Last weekend’s box office was dominated by Disney’sAladdin” remake, “John Wick: Chapter 3 – Parabellum,” and “Avengers: Endgame.” All three have the support of a major studio, at least one massive A-list star, and a popular franchise to back them up. And thus, all three have done very well financially. But even with those three leading the domestic top 10, the conversation surrounding the Memorial Day Weekend box office seems to revolve around indie comedy “Booksmart.” More specifically, why the film seemed to “fail” and has now sparked a cultural debate amongst film fans.

Over the extended four-day holiday weekend, “Booksmart” earned a reported $8.7 million at the domestic box office. Not bad for a film with a $6 million budget, right? Well, if you look at the reaction on Twitter and other social media channels, “Booksmart” was a failure of epic proportions. And what has since transpired has put the teen comedy at the center of numerous debates about the future of the film industry, as well as diversity and inclusivity. Honestly, it’s a mess. A mess that is worth breaking down a little.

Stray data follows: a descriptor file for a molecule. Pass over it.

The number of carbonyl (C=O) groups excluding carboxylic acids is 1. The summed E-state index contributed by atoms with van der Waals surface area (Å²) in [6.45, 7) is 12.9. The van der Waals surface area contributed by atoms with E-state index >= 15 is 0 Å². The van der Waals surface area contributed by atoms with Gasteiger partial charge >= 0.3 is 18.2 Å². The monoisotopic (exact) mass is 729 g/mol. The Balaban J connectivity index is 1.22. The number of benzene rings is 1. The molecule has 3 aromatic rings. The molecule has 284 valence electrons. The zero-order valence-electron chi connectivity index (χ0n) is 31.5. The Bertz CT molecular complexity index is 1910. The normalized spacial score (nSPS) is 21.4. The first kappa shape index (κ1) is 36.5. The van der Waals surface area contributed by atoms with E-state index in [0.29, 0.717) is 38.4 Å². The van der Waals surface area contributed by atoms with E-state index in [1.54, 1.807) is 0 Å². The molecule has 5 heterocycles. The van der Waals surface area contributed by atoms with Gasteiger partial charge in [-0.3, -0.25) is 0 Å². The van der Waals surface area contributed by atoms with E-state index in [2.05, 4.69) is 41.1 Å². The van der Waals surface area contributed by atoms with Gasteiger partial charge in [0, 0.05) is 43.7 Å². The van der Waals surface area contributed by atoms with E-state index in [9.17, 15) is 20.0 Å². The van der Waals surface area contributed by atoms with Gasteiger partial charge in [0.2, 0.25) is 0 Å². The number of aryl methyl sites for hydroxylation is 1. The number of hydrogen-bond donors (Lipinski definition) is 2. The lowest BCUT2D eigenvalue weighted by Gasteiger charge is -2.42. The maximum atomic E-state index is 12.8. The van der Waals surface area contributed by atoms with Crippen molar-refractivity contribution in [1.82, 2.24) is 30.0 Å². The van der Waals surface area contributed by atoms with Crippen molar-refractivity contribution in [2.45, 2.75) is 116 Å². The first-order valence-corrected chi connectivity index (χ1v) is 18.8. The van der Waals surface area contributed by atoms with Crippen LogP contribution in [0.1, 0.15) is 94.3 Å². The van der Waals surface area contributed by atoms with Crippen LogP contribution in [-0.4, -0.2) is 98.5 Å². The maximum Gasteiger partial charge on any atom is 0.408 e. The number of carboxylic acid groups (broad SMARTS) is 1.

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There are two main conversations happening about “Booksmart” and the box office at this moment. First, people are trying to diagnose how a film with a 97% on Rotten Tomatoes and a ‘B+’ CinemaScore failed to attract general audiences. And then, there’s a second debate about why you should or shouldn’t support the film, with celebrities and fans debating about whether “Booksmart” is a film that should be compared to “Black Panther” and other cultural milestone films.

It’s much easier to tackle the first problem. You see, it shouldn’t be any surprise that “Booksmart” only earned $8.7 million at the box office. Taking the specifics out of the equation, you’re looking at a low-budget film with no big stars and two young female leads, a brand-new female filmmaker, an R rating, and no major studio support. Oh yeah, and you’re going up against some record-breaking competition. Sorry folks, that’s a tough uphill box office battle for any film.